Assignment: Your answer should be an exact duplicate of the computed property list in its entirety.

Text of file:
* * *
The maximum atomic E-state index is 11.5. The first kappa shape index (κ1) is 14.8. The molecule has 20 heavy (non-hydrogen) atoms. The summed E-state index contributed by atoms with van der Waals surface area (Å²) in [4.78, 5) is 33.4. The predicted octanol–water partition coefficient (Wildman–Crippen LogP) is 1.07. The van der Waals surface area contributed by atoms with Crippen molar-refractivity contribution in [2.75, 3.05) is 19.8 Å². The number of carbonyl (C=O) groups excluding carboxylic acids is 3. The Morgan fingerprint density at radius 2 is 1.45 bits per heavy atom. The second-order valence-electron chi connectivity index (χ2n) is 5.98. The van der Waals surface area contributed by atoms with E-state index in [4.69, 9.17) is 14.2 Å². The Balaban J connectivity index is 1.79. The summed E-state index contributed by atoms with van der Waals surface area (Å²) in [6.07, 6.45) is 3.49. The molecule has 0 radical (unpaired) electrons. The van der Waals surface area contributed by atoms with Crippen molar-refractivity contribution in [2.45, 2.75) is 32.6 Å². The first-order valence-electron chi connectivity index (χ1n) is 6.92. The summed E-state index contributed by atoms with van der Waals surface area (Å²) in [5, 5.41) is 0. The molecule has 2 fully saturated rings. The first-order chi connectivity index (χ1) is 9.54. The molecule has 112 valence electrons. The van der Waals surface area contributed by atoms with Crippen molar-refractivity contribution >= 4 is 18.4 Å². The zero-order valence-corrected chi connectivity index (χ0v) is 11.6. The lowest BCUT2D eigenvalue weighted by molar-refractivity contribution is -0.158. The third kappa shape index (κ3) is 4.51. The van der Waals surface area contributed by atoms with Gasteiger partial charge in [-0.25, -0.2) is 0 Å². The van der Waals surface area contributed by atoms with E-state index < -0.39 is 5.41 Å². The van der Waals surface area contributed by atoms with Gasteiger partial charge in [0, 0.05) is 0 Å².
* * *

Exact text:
The maximum atomic E-state index is 11.5. The first kappa shape index (κ1) is 14.8. The molecule has 20 heavy (non-hydrogen) atoms. The summed E-state index contributed by atoms with van der Waals surface area (Å²) in [4.78, 5) is 33.4. The predicted octanol–water partition coefficient (Wildman–Crippen LogP) is 1.07. The van der Waals surface area contributed by atoms with Crippen molar-refractivity contribution in [2.75, 3.05) is 19.8 Å². The number of carbonyl (C=O) groups excluding carboxylic acids is 3. The Morgan fingerprint density at radius 2 is 1.45 bits per heavy atom. The second-order valence-electron chi connectivity index (χ2n) is 5.98. The van der Waals surface area contributed by atoms with E-state index in [4.69, 9.17) is 14.2 Å². The Balaban J connectivity index is 1.79. The summed E-state index contributed by atoms with van der Waals surface area (Å²) in [6.07, 6.45) is 3.49. The molecule has 0 radical (unpaired) electrons. The van der Waals surface area contributed by atoms with Crippen molar-refractivity contribution in [2.45, 2.75) is 32.6 Å². The first-order valence-electron chi connectivity index (χ1n) is 6.92. The summed E-state index contributed by atoms with van der Waals surface area (Å²) in [5, 5.41) is 0. The molecule has 2 fully saturated rings. The first-order chi connectivity index (χ1) is 9.54. The molecule has 112 valence electrons. The van der Waals surface area contributed by atoms with Crippen molar-refractivity contribution >= 4 is 18.4 Å². The zero-order valence-corrected chi connectivity index (χ0v) is 11.6. The lowest BCUT2D eigenvalue weighted by molar-refractivity contribution is -0.158. The third kappa shape index (κ3) is 4.51. The van der Waals surface area contributed by atoms with Gasteiger partial charge in [-0.25, -0.2) is 0 Å². The van der Waals surface area contributed by atoms with E-state index < -0.39 is 5.41 Å². The van der Waals surface area contributed by atoms with Gasteiger partial charge in [0, 0.05) is 0 Å².